Teaching and learning innovation and invention

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dc.contributor.author Schull, Jonathan
dc.contributor.author Matychak, Xanthe
dc.contributor.author Noel-Storr, Jacob
dc.date.accessioned 2009-06-09T14:10:41Z
dc.date.available 2009-06-09T14:10:41Z
dc.date.issued 2009
dc.identifier.citation Innovations Unlimited: Advancing Education, Investing in Change; The NCIIA 13th Annual Meeting March 19-21, 2009
dc.identifier.uri http://hdl.handle.net/1850/9789
dc.description.abstract Each quarter at Rochester Institute of Technology (RIT), our course on innovation and invention gathers undergraduate and graduate students from as many disciplines as possible and attempts to do something none of us (including the instructors) knows how to do. Our methodology, modeled after business startups more than traditional academic courses, produces interesting inventions and remarkable learning experiences. We will report on the first four offerings of this course at RIT, and speculate on why it works as well as it does. Class begins by presenting students with a stimulating but vague challenge that can engage all the participants (e.g., “build a multi-person multimedia computer that surrounds people”) and then mapping and connecting students’ interests and expertise. Sub-projects form, develop, die and/or expand, through student collaboration and peer problem solving, as the class pushes toward an ultimate deliverable in which all participants can feel ownership and pride. Relatively unstructured and unpredictable multidisciplinary problem solving experiences can complement traditionally structured and predictable intra-disciplinary curricula. By collaborating across disciplines, students can deepen their understanding and broaden the application of hard-won discipline-specific knowledge and expertise. They can also learn to enjoy and endure the fine art of improvisational innovation and invention.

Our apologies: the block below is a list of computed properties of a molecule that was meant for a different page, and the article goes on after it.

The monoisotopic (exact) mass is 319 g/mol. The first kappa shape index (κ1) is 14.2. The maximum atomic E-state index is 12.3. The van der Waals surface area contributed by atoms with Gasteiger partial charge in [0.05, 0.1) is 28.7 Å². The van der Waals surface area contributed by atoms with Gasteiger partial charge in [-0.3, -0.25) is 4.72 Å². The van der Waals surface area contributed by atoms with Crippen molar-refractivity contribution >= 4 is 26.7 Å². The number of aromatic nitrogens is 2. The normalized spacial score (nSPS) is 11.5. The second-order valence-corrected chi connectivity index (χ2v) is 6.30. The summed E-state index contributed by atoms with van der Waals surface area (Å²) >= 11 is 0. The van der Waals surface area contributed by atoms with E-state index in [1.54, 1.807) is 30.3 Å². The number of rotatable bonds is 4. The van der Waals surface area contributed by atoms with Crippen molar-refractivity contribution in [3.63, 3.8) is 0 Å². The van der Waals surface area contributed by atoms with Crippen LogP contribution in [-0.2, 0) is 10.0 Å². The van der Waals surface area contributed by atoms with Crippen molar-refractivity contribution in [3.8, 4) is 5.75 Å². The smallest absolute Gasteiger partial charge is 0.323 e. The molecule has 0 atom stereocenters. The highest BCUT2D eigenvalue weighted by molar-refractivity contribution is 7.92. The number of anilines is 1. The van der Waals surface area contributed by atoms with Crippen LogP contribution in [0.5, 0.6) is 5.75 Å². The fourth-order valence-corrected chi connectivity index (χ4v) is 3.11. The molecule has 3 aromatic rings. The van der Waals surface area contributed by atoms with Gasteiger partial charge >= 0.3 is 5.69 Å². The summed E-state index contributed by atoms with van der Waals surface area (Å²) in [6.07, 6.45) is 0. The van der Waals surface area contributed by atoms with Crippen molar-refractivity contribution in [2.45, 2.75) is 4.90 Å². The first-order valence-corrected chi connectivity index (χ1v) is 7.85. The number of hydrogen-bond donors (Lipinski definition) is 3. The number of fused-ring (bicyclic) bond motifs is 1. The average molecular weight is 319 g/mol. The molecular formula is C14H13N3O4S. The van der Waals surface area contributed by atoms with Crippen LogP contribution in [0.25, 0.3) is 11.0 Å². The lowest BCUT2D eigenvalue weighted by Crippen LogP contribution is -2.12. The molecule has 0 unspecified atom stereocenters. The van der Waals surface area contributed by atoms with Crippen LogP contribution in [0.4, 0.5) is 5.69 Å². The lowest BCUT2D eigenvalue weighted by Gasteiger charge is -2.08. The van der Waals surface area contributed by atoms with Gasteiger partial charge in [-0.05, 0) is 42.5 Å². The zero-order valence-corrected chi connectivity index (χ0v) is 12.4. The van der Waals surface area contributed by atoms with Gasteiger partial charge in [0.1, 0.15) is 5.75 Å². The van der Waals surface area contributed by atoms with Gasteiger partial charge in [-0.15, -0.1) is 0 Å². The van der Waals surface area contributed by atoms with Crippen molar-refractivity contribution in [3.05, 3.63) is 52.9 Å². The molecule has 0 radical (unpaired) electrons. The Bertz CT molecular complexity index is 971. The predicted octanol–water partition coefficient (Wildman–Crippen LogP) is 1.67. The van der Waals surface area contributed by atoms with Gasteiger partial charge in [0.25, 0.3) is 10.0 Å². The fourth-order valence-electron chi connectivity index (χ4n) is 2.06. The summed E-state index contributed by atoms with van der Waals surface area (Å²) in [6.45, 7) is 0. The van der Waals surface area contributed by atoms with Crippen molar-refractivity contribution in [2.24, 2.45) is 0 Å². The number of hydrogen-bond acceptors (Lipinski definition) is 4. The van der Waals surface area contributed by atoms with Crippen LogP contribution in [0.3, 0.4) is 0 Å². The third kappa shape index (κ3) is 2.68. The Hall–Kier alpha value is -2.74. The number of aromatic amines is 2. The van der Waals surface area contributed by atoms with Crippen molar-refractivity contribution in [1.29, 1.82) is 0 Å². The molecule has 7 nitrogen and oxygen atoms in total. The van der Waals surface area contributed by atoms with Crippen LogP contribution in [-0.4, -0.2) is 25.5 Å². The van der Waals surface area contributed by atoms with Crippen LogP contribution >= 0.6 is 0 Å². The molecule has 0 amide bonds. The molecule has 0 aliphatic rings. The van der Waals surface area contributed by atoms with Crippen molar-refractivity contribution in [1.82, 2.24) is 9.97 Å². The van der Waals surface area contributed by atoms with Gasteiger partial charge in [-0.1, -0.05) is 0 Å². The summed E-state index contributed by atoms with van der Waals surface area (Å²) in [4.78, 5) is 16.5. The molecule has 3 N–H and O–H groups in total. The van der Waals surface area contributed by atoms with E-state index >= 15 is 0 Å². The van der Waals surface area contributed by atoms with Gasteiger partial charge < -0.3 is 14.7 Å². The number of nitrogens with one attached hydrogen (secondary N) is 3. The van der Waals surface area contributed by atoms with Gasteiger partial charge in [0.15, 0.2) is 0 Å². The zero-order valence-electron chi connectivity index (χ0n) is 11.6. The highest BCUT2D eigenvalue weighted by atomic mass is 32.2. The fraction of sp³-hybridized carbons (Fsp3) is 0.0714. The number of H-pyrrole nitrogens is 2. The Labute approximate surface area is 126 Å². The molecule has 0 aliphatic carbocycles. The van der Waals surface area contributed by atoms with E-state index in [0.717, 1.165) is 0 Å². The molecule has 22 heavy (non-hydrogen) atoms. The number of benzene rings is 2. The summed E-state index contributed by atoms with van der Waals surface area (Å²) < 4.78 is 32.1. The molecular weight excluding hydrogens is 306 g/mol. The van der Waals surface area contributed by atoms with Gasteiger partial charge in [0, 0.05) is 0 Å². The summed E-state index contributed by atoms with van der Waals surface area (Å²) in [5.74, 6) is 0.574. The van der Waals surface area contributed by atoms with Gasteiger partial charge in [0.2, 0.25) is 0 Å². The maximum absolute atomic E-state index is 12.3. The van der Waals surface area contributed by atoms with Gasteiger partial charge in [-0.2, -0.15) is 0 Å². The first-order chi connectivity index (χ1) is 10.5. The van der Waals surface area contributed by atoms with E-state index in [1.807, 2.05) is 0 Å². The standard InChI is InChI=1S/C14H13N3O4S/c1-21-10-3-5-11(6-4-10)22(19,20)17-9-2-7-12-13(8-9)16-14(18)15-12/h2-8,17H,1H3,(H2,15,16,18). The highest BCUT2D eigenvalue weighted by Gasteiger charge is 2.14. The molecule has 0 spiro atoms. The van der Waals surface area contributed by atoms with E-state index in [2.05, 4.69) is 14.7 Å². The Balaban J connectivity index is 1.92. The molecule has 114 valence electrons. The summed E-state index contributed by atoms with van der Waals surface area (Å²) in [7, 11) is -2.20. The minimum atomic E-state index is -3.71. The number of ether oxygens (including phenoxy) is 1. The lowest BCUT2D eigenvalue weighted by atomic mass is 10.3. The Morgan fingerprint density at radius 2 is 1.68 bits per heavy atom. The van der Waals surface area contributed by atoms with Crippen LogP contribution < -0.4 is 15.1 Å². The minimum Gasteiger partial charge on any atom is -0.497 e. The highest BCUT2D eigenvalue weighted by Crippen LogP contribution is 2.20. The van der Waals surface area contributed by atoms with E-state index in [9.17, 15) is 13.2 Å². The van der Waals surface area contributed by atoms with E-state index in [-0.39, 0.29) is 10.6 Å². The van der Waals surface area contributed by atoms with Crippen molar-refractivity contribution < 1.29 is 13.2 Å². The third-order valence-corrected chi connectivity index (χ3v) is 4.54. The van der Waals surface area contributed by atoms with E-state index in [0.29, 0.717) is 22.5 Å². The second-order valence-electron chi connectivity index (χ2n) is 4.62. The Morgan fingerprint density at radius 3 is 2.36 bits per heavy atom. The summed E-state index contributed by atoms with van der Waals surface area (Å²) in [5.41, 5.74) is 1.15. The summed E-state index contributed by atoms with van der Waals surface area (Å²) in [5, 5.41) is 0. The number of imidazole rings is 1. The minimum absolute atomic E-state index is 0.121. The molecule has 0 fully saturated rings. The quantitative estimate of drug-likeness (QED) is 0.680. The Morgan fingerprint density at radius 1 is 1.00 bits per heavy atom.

dc.language.iso en_US
dc.publisher NCIIA
dc.title Teaching and learning innovation and invention
dc.type Proceedings

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